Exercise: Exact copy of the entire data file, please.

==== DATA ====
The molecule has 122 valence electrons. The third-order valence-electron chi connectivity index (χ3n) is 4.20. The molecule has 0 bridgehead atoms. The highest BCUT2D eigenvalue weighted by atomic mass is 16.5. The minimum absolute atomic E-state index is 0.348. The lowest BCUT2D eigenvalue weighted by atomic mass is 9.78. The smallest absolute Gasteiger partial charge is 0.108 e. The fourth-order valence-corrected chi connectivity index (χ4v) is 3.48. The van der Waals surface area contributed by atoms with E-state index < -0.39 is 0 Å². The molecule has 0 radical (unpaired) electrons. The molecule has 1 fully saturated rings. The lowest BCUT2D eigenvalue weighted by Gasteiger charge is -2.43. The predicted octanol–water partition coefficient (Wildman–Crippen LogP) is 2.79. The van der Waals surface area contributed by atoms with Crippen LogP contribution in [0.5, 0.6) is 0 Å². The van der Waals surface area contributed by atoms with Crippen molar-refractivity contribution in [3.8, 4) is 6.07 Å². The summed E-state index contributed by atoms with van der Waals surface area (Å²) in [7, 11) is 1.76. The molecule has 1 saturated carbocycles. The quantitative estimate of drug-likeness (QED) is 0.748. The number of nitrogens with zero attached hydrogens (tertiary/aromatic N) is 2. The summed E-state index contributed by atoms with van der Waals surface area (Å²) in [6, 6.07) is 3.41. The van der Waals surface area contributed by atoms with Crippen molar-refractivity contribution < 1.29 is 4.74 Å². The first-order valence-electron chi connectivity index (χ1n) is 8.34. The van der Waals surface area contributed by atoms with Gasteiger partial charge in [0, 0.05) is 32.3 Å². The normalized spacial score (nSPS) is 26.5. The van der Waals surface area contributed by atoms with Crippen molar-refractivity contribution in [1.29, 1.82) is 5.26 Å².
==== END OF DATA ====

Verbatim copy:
The molecule has 122 valence electrons. The third-order valence-electron chi connectivity index (χ3n) is 4.20. The molecule has 0 bridgehead atoms. The highest BCUT2D eigenvalue weighted by atomic mass is 16.5. The minimum absolute atomic E-state index is 0.348. The lowest BCUT2D eigenvalue weighted by atomic mass is 9.78. The smallest absolute Gasteiger partial charge is 0.108 e. The fourth-order valence-corrected chi connectivity index (χ4v) is 3.48. The van der Waals surface area contributed by atoms with E-state index < -0.39 is 0 Å². The molecule has 0 radical (unpaired) electrons. The molecule has 1 fully saturated rings. The lowest BCUT2D eigenvalue weighted by Gasteiger charge is -2.43. The predicted octanol–water partition coefficient (Wildman–Crippen LogP) is 2.79. The van der Waals surface area contributed by atoms with Crippen LogP contribution in [0.5, 0.6) is 0 Å². The van der Waals surface area contributed by atoms with Crippen molar-refractivity contribution in [3.8, 4) is 6.07 Å². The summed E-state index contributed by atoms with van der Waals surface area (Å²) in [7, 11) is 1.76. The molecule has 1 saturated carbocycles. The quantitative estimate of drug-likeness (QED) is 0.748. The number of nitrogens with zero attached hydrogens (tertiary/aromatic N) is 2. The summed E-state index contributed by atoms with van der Waals surface area (Å²) in [6, 6.07) is 3.41. The van der Waals surface area contributed by atoms with Crippen molar-refractivity contribution < 1.29 is 4.74 Å². The first-order valence-electron chi connectivity index (χ1n) is 8.34. The van der Waals surface area contributed by atoms with Gasteiger partial charge in [0, 0.05) is 32.3 Å². The normalized spacial score (nSPS) is 26.5. The van der Waals surface area contributed by atoms with Crippen molar-refractivity contribution in [1.29, 1.82) is 5.26 Å².